Folate, a B vitamin, frequently appears in news about dietary supplement research. (Note: folic acid is the form found in supplements or fortified foods.)
For example, an article earlier this year offered this announcement: “Higher Folate Levels Linked To Reduced Risk For Alzheimer’s Disease. ” (JAMA and Archives Journals: 2007, January 9)
And you wouldn’t have to look too far to discover current research on folate deficiency associated with the potential for cardiovascular problems, or folate deficiency linked to higher rates of breast, pancreatic, or colon cancer.
Of course, when folate was first identified and studied 70 years ago, the chief draw for researchers was its role in combating anemia and supporting the health of women during pregnancy. But since then, as understanding of the vitamin has grown, it’s come under scrutiny for many other reasons.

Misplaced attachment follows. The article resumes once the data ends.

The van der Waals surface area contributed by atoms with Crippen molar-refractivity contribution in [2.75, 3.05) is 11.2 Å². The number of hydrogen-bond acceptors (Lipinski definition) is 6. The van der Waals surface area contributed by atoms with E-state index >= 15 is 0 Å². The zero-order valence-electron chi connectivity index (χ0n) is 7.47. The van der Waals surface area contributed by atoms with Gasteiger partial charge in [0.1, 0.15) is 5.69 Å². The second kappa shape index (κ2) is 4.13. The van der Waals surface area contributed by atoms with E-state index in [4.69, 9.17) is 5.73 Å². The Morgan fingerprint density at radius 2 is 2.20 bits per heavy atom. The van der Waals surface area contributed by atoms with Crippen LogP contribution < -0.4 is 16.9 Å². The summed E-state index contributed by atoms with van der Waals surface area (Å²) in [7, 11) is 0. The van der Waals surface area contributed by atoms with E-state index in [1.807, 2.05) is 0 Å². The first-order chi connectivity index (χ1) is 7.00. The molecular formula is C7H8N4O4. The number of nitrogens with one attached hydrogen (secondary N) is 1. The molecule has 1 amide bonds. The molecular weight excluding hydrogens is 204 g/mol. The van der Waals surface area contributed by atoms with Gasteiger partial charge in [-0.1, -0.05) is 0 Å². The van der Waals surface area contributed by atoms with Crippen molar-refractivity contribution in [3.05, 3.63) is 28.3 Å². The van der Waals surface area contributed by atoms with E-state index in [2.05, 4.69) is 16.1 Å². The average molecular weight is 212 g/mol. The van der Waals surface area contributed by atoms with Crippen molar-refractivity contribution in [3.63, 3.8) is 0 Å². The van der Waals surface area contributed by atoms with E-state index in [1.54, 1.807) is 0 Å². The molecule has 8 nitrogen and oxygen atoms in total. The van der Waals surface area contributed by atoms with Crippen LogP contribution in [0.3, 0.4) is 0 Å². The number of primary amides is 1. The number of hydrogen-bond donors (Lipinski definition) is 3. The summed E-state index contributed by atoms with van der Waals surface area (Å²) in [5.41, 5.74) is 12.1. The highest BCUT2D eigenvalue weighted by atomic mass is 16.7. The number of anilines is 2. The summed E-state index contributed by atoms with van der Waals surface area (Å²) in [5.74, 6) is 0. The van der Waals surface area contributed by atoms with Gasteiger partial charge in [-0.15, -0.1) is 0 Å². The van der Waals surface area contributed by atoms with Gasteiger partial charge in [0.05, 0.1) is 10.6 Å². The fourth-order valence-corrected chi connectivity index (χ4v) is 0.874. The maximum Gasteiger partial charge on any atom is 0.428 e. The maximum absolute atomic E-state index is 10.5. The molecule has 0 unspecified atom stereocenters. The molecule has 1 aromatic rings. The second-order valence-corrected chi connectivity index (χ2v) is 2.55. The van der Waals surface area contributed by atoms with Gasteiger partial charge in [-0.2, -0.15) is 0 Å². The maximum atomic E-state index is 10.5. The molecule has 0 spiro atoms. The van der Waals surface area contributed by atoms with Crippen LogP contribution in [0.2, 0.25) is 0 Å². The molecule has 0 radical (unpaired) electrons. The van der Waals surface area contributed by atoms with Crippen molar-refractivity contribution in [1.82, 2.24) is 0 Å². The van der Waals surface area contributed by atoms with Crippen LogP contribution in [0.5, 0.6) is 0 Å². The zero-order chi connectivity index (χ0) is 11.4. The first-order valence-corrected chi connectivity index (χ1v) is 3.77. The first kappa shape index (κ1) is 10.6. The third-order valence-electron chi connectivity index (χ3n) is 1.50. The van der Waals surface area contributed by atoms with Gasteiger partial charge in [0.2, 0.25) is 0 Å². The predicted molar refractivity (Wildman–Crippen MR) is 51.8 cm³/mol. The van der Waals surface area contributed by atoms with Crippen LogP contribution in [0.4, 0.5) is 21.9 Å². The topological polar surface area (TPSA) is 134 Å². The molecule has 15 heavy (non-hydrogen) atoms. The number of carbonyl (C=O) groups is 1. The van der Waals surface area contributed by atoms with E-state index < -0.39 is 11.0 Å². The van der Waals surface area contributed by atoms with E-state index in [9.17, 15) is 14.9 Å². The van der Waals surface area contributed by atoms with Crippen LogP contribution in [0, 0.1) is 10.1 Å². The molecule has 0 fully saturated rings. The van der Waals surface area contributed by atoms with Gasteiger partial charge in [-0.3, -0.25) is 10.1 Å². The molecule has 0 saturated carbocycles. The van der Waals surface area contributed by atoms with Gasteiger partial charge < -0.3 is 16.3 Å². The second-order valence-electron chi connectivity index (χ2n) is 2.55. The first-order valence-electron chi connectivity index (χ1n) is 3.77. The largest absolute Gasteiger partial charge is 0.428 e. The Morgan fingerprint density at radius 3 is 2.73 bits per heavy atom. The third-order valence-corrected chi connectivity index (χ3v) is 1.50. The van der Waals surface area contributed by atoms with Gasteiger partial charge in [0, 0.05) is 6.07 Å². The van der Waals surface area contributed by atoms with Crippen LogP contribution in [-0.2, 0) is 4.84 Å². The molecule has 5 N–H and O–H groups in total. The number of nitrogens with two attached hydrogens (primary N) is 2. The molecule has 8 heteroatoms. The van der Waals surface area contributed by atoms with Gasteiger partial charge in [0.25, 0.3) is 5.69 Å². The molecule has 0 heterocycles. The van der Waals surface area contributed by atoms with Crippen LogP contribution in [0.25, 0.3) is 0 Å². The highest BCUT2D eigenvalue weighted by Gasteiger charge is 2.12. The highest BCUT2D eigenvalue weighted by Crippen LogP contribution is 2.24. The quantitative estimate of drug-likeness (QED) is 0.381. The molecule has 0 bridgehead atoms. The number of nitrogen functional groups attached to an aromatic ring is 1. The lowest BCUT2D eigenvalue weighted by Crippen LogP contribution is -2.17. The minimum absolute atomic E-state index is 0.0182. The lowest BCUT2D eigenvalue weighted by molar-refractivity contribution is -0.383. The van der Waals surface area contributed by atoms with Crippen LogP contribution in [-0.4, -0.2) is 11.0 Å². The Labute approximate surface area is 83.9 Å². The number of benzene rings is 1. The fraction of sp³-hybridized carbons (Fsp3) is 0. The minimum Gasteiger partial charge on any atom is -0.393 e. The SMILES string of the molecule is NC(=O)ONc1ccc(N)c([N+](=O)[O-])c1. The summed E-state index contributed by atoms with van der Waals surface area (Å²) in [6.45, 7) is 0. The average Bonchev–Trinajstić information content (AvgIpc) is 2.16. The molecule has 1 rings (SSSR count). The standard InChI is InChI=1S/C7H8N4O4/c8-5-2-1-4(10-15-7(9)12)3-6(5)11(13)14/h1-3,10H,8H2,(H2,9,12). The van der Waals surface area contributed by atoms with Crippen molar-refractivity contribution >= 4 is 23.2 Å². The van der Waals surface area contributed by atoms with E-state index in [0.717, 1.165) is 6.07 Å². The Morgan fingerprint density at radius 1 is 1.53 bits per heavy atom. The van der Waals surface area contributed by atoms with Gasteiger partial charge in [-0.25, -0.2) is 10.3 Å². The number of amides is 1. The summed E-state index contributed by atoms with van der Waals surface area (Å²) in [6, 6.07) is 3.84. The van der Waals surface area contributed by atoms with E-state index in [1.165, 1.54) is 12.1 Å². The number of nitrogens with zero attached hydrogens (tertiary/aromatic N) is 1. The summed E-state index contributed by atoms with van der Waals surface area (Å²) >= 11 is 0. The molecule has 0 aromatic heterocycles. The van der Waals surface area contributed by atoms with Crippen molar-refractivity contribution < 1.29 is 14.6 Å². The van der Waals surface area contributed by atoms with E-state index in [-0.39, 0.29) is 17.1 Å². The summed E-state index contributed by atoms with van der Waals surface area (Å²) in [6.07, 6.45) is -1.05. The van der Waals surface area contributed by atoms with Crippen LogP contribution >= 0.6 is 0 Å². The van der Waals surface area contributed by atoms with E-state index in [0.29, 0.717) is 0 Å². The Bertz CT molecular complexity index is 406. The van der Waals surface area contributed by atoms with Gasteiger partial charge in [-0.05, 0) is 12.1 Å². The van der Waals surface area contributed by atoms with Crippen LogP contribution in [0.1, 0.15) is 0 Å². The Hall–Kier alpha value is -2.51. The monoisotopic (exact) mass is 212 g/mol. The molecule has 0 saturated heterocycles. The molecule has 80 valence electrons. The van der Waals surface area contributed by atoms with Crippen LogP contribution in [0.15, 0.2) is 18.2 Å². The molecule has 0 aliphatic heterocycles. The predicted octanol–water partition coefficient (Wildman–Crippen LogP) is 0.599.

Indeed in 1996, the US federal government decided that the health benefits of folic acid were very clear–and yet too many Americans were not getting enough from their diets. The response? The Food and Drug Administration (FDA) published regulations requiring the addition of folic acid to enriched breads, cereals, flours, corn meals, pastas, rice, and other grain products–where you’ll find it today (check nutritional labels).
For more information on whether you’re getting enough folate in your diet, and who should consider supplementing, see the Office of Dietary Supplement fact sheet on FOLATE: